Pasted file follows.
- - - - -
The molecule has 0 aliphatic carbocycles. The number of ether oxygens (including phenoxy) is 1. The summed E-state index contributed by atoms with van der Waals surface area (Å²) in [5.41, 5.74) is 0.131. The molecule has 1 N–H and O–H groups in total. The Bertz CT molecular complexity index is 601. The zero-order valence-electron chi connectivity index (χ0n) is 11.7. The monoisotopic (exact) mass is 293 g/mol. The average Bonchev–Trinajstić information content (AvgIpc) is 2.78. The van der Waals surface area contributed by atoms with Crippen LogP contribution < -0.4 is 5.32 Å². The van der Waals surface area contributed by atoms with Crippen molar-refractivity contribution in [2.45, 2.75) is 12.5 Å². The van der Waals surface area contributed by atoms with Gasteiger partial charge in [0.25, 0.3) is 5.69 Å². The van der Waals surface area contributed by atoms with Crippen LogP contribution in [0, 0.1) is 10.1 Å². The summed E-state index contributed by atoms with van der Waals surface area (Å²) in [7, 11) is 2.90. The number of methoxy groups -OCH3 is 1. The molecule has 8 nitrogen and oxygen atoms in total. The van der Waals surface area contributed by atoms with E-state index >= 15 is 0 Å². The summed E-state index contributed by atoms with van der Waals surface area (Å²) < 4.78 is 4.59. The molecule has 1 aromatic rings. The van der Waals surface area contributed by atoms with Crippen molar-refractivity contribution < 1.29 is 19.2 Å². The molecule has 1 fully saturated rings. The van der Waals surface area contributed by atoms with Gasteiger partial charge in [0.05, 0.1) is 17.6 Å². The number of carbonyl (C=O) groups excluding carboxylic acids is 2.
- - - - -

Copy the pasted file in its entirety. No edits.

The molecule has 0 aliphatic carbocycles. The number of ether oxygens (including phenoxy) is 1. The summed E-state index contributed by atoms with van der Waals surface area (Å²) in [5.41, 5.74) is 0.131. The molecule has 1 N–H and O–H groups in total. The Bertz CT molecular complexity index is 601. The zero-order valence-electron chi connectivity index (χ0n) is 11.7. The monoisotopic (exact) mass is 293 g/mol. The average Bonchev–Trinajstić information content (AvgIpc) is 2.78. The van der Waals surface area contributed by atoms with Crippen LogP contribution < -0.4 is 5.32 Å². The van der Waals surface area contributed by atoms with Crippen molar-refractivity contribution in [2.45, 2.75) is 12.5 Å². The van der Waals surface area contributed by atoms with Gasteiger partial charge in [0.25, 0.3) is 5.69 Å². The van der Waals surface area contributed by atoms with Crippen LogP contribution in [0, 0.1) is 10.1 Å². The summed E-state index contributed by atoms with van der Waals surface area (Å²) in [7, 11) is 2.90. The number of methoxy groups -OCH3 is 1. The molecule has 8 nitrogen and oxygen atoms in total. The van der Waals surface area contributed by atoms with E-state index >= 15 is 0 Å². The summed E-state index contributed by atoms with van der Waals surface area (Å²) < 4.78 is 4.59. The molecule has 1 aromatic rings. The van der Waals surface area contributed by atoms with Crippen molar-refractivity contribution < 1.29 is 19.2 Å². The molecule has 1 fully saturated rings. The van der Waals surface area contributed by atoms with Gasteiger partial charge in [0.05, 0.1) is 17.6 Å². The number of carbonyl (C=O) groups excluding carboxylic acids is 2.